In stunning congressional testimony, the United States Customs and Border Patrol Chief Raul Ortiz completely undercut his boss, Homeland Security Secretary Alejandro Mayorkas by telling lawmakers that the illegal immigration crisis is at a critical level and the federal government doesn’t have “operational control.”

During an appearance before the House Homeland Security Committe on Wednesday, Ortiz gave very blunt answers to questions from all sides of the aisle appearing to contradict what his boss has been telling American’s for years. Mayorkas and many others in the Biden Administration have been pushing the narrative that things along the border are under control but Ortiz was clear when he described how badly the border is deteriorating, citing the example of when thousands of migrants stormed a bridge in El Paso this week trying to gain access into the United States.

Rep. Mark Green (R-TN) chairs the House Homeland Security Committee and asked Ortiz directly if the federal government had operational control of the entire border and he replied “no sir,” directly contradicting what the embattled Mayorkas had been pushing.

Chairman Green then defined what operation control meant to be clear which according to the code states, “the prevention of all unlawful entries into the United States, including entries by terrorists, other unlawful aliens, instruments of terrorism, narcotics, and other contraband,” followed by a video of Mayorkas telling the committee a short time ago that the government did indeed have operational control of the border.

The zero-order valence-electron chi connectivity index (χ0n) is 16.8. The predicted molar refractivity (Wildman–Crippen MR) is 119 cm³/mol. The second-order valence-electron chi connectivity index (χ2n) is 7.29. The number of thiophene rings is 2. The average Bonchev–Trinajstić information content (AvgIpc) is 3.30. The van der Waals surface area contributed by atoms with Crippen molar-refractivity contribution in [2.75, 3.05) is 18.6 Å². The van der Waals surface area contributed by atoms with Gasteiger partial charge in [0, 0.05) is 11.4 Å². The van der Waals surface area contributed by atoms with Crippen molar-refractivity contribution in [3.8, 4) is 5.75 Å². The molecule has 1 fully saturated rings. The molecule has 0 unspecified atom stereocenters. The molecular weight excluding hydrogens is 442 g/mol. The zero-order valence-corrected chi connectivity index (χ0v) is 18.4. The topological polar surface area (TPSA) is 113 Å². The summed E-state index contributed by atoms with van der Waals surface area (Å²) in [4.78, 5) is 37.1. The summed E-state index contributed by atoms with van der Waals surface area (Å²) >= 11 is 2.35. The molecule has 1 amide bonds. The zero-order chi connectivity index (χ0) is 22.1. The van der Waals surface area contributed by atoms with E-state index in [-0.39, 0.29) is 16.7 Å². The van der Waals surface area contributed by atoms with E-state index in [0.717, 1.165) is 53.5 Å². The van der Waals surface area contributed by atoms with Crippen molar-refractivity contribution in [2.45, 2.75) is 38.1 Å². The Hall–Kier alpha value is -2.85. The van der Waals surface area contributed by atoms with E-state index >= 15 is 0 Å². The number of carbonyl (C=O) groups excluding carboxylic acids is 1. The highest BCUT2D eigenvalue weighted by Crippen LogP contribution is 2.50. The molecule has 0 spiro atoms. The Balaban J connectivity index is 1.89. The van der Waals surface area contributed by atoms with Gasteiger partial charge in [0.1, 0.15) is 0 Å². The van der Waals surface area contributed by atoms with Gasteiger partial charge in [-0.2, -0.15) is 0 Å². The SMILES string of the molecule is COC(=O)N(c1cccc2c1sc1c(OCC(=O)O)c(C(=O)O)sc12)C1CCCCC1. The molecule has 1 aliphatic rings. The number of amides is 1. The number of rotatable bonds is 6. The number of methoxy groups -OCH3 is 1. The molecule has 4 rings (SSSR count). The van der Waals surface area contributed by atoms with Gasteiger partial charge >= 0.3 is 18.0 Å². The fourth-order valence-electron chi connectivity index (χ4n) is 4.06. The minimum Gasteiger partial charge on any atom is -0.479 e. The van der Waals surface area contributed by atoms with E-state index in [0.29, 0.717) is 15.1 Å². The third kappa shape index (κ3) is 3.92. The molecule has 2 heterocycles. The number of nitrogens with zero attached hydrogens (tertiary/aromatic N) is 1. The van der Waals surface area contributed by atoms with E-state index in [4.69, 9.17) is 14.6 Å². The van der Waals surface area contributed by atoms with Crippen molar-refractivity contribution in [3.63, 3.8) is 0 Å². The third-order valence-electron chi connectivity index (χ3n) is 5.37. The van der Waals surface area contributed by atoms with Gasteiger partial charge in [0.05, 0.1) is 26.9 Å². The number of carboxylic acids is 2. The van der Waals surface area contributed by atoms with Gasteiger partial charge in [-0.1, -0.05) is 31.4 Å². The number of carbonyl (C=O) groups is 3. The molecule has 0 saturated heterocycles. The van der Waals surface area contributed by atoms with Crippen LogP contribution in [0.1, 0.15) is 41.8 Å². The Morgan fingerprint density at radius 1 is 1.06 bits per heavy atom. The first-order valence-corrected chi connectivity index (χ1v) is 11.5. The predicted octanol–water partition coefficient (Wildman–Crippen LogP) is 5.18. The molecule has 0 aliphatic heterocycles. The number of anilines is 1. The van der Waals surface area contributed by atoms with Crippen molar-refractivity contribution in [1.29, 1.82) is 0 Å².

The Chairman then pressed Ortiz to find out if Mayorkas was telling the truth or lying under oath, but Ortiz simply reiterated the government doesn’t have operational control of the border, stopping shy of directly calling his boss a liar.

Chief Ortiz also answered questions on the right way to secure our border and gain operational control, seemingly aligning himself with the policies of the Trump administration.

“I do not believe in a wall from sea to shining sea, but I do believe in infrastructure and barrier systems in concentrated areas, especially urban areas,” Ortiz said.“And it’s always been our practice, from 2006 when I was an agent in charge in West Texas to now. But I also don’t agree that we should tear down perfectly good barrier system to install something that is based upon requirements that we developed over the last few years.”